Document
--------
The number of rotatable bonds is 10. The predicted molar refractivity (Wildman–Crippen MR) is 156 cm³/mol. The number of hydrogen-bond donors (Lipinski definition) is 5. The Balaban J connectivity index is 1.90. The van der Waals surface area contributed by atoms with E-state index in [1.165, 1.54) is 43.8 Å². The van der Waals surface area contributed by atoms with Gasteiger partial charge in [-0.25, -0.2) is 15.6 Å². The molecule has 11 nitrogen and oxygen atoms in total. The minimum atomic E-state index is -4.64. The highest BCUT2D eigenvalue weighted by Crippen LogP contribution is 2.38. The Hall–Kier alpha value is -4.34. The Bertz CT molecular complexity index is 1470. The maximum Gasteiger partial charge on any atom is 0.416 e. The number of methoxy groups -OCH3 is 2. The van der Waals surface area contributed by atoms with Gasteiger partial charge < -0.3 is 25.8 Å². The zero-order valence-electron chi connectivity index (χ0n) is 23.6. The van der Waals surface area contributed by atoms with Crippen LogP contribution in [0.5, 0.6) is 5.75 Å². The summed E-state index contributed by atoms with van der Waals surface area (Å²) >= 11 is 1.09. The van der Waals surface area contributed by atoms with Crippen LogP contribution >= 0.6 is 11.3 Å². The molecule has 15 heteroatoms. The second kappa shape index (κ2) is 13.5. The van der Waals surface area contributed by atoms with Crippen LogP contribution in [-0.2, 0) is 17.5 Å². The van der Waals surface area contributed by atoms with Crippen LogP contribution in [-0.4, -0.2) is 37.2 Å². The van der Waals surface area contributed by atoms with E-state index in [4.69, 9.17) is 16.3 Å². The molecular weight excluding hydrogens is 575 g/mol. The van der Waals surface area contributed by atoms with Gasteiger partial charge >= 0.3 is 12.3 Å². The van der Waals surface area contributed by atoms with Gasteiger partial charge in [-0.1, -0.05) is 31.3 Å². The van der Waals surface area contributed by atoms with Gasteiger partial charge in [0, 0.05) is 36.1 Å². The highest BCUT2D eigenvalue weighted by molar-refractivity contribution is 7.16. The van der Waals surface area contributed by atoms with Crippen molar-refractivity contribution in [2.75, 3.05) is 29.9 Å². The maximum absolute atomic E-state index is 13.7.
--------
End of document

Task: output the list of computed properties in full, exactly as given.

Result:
The number of rotatable bonds is 10. The predicted molar refractivity (Wildman–Crippen MR) is 156 cm³/mol. The number of hydrogen-bond donors (Lipinski definition) is 5. The Balaban J connectivity index is 1.90. The van der Waals surface area contributed by atoms with E-state index in [1.165, 1.54) is 43.8 Å². The van der Waals surface area contributed by atoms with Gasteiger partial charge in [-0.25, -0.2) is 15.6 Å². The molecule has 11 nitrogen and oxygen atoms in total. The minimum atomic E-state index is -4.64. The highest BCUT2D eigenvalue weighted by Crippen LogP contribution is 2.38. The Hall–Kier alpha value is -4.34. The Bertz CT molecular complexity index is 1470. The maximum Gasteiger partial charge on any atom is 0.416 e. The number of methoxy groups -OCH3 is 2. The van der Waals surface area contributed by atoms with Gasteiger partial charge < -0.3 is 25.8 Å². The zero-order valence-electron chi connectivity index (χ0n) is 23.6. The van der Waals surface area contributed by atoms with Crippen LogP contribution in [0.5, 0.6) is 5.75 Å². The summed E-state index contributed by atoms with van der Waals surface area (Å²) >= 11 is 1.09. The van der Waals surface area contributed by atoms with Crippen LogP contribution >= 0.6 is 11.3 Å². The molecule has 15 heteroatoms. The second kappa shape index (κ2) is 13.5. The van der Waals surface area contributed by atoms with Crippen LogP contribution in [-0.2, 0) is 17.5 Å². The van der Waals surface area contributed by atoms with Crippen LogP contribution in [-0.4, -0.2) is 37.2 Å². The van der Waals surface area contributed by atoms with E-state index in [4.69, 9.17) is 16.3 Å². The molecular weight excluding hydrogens is 575 g/mol. The van der Waals surface area contributed by atoms with Gasteiger partial charge >= 0.3 is 12.3 Å². The van der Waals surface area contributed by atoms with Gasteiger partial charge in [-0.1, -0.05) is 31.3 Å². The van der Waals surface area contributed by atoms with Gasteiger partial charge in [0, 0.05) is 36.1 Å². The highest BCUT2D eigenvalue weighted by molar-refractivity contribution is 7.16. The van der Waals surface area contributed by atoms with Crippen molar-refractivity contribution in [2.75, 3.05) is 29.9 Å². The maximum absolute atomic E-state index is 13.7.